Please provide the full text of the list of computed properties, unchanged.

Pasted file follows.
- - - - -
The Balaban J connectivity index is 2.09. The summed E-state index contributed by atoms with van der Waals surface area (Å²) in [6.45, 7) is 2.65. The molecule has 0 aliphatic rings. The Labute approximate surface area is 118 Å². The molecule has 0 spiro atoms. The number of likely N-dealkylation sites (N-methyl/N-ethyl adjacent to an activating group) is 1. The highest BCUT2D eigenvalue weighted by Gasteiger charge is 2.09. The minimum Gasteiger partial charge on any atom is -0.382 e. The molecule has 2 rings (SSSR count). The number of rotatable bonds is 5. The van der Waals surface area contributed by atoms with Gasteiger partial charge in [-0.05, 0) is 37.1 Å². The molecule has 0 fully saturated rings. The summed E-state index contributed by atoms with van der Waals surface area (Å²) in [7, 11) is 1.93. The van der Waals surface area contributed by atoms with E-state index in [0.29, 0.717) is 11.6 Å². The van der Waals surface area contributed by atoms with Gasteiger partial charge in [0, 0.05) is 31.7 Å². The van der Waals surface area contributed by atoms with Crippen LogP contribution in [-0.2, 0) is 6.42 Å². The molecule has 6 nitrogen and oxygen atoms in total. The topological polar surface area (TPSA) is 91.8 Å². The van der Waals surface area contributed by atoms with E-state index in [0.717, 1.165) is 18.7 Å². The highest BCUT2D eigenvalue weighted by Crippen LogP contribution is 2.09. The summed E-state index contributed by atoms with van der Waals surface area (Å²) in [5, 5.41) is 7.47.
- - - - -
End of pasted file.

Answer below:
The Balaban J connectivity index is 2.09. The summed E-state index contributed by atoms with van der Waals surface area (Å²) in [6.45, 7) is 2.65. The molecule has 0 aliphatic rings. The Labute approximate surface area is 118 Å². The molecule has 0 spiro atoms. The number of likely N-dealkylation sites (N-methyl/N-ethyl adjacent to an activating group) is 1. The highest BCUT2D eigenvalue weighted by Gasteiger charge is 2.09. The minimum Gasteiger partial charge on any atom is -0.382 e. The molecule has 2 rings (SSSR count). The number of rotatable bonds is 5. The van der Waals surface area contributed by atoms with Gasteiger partial charge in [-0.05, 0) is 37.1 Å². The molecule has 0 fully saturated rings. The summed E-state index contributed by atoms with van der Waals surface area (Å²) in [7, 11) is 1.93. The van der Waals surface area contributed by atoms with E-state index in [0.29, 0.717) is 11.6 Å². The van der Waals surface area contributed by atoms with Gasteiger partial charge in [0, 0.05) is 31.7 Å². The van der Waals surface area contributed by atoms with Crippen LogP contribution in [-0.2, 0) is 6.42 Å². The molecule has 6 nitrogen and oxygen atoms in total. The topological polar surface area (TPSA) is 91.8 Å². The van der Waals surface area contributed by atoms with E-state index in [0.717, 1.165) is 18.7 Å². The highest BCUT2D eigenvalue weighted by Crippen LogP contribution is 2.09. The summed E-state index contributed by atoms with van der Waals surface area (Å²) in [5, 5.41) is 7.47.